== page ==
1962 Plymouth Belvedere
Fifth was a 1962 Plymouth Belvedere, a Mosher car. Mosher is a tuner who specializes in 1962-65 Dodge and Plymouth B-Body Sedans (Savoys and Belvederes). This one came courtesy of Monty Bernstein and sported body-color painted steelies with hubcaps.
Under the hood was an engine with a 413 call-out on the valve covers. That will soon be replaced by a 440 of MOPAR derivation. The car is not matching numbers, as Bernstein explains it; it is a clone, but it’s done exactly as an original would be, and people who passed by it were quick to praise the car. He’s had the Belvedere since 2006. This is his third MOPAR.
1964 Oldsmobile Starfire
Sixth, take note of a 1964 Oldsmobile Starfire. Owned for the past three years by Art Rosen of Orange, it came from a consignment dealer in Laguna Beach. Mr. Rosen learned to drive in a car much like it, his father’s 1964 Olds. As he describes the car at show, "This is a slightly sportier version of the car my family had, but it’s basically the same car". Once he found the car, it took only a couple of days to finalize the deal. The color is called "Fern Mist" and the interior, "Jade", per the owner’s account.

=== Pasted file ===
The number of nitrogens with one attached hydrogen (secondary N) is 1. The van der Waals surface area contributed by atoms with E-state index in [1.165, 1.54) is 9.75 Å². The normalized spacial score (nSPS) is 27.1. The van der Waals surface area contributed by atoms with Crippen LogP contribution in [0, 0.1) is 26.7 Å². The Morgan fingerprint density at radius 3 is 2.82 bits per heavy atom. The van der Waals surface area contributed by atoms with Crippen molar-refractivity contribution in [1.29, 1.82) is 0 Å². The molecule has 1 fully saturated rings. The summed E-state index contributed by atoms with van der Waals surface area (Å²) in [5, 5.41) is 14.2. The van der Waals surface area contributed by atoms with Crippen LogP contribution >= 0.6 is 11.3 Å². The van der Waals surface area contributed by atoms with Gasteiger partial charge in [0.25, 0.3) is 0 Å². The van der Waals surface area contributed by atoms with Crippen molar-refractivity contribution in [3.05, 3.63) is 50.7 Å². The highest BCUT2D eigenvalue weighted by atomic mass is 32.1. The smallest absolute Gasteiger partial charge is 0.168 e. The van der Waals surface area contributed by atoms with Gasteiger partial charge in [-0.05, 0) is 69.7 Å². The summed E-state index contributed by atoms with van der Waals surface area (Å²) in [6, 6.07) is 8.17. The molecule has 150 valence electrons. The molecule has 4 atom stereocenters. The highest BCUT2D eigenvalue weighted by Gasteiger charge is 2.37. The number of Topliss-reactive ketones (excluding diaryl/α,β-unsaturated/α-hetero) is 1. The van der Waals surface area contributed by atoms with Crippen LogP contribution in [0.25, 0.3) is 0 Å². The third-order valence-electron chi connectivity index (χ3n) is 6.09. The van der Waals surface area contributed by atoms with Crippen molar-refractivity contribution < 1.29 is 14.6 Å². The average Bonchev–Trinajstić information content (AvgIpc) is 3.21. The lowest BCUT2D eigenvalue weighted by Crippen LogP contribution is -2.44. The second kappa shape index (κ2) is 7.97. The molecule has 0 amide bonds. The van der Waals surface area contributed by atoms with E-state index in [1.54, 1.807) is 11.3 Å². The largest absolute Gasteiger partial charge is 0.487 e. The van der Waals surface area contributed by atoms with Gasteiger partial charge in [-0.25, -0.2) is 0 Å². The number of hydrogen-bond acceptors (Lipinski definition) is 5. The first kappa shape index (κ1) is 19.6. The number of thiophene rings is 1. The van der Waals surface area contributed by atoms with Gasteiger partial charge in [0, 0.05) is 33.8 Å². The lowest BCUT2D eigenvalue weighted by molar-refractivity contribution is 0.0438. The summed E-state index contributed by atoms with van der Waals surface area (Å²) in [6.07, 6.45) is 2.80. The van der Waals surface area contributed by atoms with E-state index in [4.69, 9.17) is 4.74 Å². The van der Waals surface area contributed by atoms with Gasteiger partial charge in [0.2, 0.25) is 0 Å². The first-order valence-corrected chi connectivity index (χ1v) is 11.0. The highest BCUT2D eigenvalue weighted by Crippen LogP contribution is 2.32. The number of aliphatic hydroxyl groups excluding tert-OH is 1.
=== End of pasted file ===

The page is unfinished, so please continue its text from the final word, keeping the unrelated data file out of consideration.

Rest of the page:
Rosen explained that his parents had a greenish-blue Oldsmobile, and that he would have liked to have found one in that color, but he said, “This one has really grown on me.” No doubt—the color is beautiful and the finish spotless. The only thing Mr. Rosen has had to do was recently charge up the AC. The car is easy to drive, with power steering and brakes, the latter being four-wheel drums.
1962 VW Beetle
And seventh, but not least at all, was a 1962 VW Beetle. The color on this one, which appeared with matching luggage strapped into a roof rack, was turquois.